The report, The Cost of a Cleaner Future, examines the impacts of carbon pricing and of the investments required to help Canada achieve significant emission reductions. It finds that even if carbon taxes were to reach $200 per tonne by 2025, this would only result in a 1.5 per cent reduction in GHG emissions outside of the power generation sector.Then we reach the other conundrum. For a carbon tax to be relevant, it has to be global in application. Canadians are high-footprint GHG emitters but we're also just 36-million people out of 7.6 billion who share this Earth. How do you carbon tax the world when so many governments are hopelessly corrupt, so many nations failed states and so many fellow humans live in desperate poverty? Son of a bitch, I never thought of that until just now.
Petcoke-Laden Bitumen and Offshoring Emissions
Then we have another layer of hypocrisy. We focus on domestic emissions but, like Pilate, wash our hands of any responsibility for flooding world markets with toxic, filthy, high-carbon, petcoke laden bitumen. The carbon crimes that other nations may commit with that is no concern of ours. The Canadian Association of Petroleum Producers has a 'hear no evil/see no evil/speak no evil' position on the petcoke they flog abroad. Deny everything. Hey, this is Canada, it works.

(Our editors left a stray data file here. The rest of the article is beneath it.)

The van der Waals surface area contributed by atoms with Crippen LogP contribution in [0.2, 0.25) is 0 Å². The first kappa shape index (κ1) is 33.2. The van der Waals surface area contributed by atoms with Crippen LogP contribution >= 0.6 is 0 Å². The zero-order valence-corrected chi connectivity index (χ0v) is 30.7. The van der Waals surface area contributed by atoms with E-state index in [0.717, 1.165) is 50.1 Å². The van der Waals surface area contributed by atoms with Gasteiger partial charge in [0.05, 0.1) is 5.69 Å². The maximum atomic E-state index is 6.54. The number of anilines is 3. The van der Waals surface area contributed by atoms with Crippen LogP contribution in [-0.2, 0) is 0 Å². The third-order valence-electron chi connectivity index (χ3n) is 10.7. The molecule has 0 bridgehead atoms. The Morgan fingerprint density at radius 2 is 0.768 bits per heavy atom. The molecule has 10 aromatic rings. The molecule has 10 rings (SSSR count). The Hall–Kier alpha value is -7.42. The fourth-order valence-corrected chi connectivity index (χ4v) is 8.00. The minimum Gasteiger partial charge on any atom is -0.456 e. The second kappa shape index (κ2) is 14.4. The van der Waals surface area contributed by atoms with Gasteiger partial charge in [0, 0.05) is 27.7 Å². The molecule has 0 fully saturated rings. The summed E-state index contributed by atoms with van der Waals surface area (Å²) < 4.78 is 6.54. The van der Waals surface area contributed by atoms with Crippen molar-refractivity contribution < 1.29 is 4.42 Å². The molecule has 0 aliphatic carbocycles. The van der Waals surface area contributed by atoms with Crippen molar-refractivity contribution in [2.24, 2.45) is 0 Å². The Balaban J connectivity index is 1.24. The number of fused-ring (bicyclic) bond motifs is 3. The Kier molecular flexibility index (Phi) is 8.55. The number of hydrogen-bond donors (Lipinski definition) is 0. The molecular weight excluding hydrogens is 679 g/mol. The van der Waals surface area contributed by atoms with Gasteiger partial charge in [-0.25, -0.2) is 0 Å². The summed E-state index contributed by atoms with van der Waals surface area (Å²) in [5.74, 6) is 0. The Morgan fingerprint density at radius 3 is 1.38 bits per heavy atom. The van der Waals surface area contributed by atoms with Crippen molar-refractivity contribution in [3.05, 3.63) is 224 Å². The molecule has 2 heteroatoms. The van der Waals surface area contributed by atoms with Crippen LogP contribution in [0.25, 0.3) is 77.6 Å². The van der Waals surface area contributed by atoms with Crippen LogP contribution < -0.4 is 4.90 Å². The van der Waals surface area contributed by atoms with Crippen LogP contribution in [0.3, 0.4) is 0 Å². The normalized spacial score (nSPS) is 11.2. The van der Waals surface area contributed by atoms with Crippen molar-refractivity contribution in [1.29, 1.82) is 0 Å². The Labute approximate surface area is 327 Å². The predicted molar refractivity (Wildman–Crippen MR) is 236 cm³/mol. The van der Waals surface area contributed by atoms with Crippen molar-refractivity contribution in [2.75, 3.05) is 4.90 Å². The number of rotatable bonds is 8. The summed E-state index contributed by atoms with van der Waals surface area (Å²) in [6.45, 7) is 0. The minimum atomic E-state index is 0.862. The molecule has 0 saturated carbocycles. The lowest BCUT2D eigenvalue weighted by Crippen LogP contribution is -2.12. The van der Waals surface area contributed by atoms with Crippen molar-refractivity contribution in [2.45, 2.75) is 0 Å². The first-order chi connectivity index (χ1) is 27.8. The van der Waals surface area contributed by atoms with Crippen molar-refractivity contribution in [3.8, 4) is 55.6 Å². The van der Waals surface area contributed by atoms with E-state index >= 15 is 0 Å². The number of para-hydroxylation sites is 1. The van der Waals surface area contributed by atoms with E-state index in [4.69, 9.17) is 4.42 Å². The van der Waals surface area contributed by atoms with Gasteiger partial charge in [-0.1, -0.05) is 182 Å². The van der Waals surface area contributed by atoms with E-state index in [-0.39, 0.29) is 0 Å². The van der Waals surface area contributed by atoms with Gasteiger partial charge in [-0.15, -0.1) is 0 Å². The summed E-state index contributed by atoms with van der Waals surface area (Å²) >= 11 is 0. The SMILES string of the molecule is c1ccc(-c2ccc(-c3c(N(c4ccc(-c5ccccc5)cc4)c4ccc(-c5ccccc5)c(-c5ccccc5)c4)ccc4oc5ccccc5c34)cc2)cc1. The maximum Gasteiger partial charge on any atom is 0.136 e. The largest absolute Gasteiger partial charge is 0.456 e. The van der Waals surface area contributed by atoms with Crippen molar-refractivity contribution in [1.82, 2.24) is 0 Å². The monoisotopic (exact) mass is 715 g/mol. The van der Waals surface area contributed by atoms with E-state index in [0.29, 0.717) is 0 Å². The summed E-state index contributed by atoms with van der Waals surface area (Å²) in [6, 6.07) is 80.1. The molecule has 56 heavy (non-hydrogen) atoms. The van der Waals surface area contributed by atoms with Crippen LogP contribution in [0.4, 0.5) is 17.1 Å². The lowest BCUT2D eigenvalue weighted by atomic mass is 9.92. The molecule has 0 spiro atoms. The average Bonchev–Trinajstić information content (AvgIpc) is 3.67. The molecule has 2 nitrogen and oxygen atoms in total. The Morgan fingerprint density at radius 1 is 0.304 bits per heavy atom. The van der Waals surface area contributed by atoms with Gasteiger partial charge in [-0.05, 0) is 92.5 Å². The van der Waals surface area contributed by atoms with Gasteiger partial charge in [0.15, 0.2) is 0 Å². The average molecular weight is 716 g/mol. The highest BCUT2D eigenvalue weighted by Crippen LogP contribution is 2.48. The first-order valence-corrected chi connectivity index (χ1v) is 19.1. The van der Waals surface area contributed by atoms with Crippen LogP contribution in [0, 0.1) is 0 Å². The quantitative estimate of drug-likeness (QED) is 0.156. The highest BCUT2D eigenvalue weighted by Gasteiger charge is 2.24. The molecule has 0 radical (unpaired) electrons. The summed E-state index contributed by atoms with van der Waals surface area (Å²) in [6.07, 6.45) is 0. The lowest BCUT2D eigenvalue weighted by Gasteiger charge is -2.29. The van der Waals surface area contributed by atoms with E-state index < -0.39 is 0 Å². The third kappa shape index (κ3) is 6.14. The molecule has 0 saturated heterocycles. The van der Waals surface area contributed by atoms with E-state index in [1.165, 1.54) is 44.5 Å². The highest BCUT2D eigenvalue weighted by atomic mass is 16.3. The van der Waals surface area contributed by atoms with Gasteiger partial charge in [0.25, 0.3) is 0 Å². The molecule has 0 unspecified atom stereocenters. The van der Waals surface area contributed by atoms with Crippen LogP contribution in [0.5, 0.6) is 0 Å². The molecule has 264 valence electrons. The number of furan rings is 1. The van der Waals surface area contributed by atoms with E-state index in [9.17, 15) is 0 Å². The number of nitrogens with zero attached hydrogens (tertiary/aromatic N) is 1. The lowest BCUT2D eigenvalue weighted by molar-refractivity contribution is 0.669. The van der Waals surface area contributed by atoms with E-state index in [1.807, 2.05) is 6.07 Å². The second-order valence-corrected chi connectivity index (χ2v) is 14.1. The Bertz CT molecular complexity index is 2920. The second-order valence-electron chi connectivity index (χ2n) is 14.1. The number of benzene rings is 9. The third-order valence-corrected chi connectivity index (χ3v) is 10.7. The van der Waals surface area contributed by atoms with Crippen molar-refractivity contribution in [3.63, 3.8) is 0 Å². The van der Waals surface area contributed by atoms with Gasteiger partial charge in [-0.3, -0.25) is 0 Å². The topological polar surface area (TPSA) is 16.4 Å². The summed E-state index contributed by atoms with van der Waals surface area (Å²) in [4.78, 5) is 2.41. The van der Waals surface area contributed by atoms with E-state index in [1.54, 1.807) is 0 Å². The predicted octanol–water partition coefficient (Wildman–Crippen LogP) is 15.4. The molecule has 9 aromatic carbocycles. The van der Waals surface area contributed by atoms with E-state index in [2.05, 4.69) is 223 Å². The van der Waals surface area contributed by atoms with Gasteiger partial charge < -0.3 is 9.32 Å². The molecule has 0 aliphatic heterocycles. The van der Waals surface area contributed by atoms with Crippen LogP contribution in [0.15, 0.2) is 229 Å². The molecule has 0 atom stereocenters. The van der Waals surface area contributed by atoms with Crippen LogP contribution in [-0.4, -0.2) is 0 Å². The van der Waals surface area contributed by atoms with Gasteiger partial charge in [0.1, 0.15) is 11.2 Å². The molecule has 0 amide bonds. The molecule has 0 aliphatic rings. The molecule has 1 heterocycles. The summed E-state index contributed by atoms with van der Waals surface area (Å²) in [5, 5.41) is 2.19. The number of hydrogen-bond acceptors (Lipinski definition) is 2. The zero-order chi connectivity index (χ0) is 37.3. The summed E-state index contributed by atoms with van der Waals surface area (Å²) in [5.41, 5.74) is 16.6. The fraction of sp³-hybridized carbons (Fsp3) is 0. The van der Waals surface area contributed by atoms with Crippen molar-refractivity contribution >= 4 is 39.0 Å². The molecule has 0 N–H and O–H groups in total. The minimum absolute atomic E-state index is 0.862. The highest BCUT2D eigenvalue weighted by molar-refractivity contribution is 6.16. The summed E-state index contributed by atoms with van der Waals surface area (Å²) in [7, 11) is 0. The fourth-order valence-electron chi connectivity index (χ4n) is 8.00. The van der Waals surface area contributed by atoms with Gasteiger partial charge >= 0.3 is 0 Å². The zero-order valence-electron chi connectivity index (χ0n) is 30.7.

We could refine Athabasca's crud on site, in Alberta, and put that petcoke safely back in the ground where it can do no harm but, again, hey, this is Canada and we are a petro-state.
In Other News
We've taken a look at Spaceship Earth, the source of all life as we know it, in the context of over-population and our lethal carbon economy. There's one more major threat to consider, our rapacious over-consumption of Earth's resources.
We broke a major taboo around 1973 when, for the first time, mankind, then all 3 billion of us, consumed resources beyond Earth's ecological carrying capacity. We came to exceed the planet's ability to replenish these essential resources. We went after the Earth's reserves. We entered a state called 'overshoot.' The simple graph below illustrates how overshoot works. The red line represents our consumption. The dotted black line is Earth's ecological carrying capacity. The graph illustrates that, as overshoot worsens, the planet's carrying capacity degrades. Even as our demand goes up and up, the planet's ability to provide resources goes down and down and down. I won't go into detailed explanations of what occurs when the red consumption line passes its zenith except to point out how dramatically it plummets.
But how can this possibly be? Few of us have paid much attention to it but mankind has been going to town. It's called the 'Great Acceleration.' If you click on that link you will find no end of charts on where humanity has gone, especially since 1950, on everything from population to fertilizer consumption, GDP to energy use, CO2, methane emissions, and ocean acidification. The 1950 mark depicts how far mankind had come in 12,000 years of human civilization. The rest shows how much further we advanced in just the following 60 years. You'll see that the trend lines go sharply up until today they're almost vertical. We are reaching our zenith.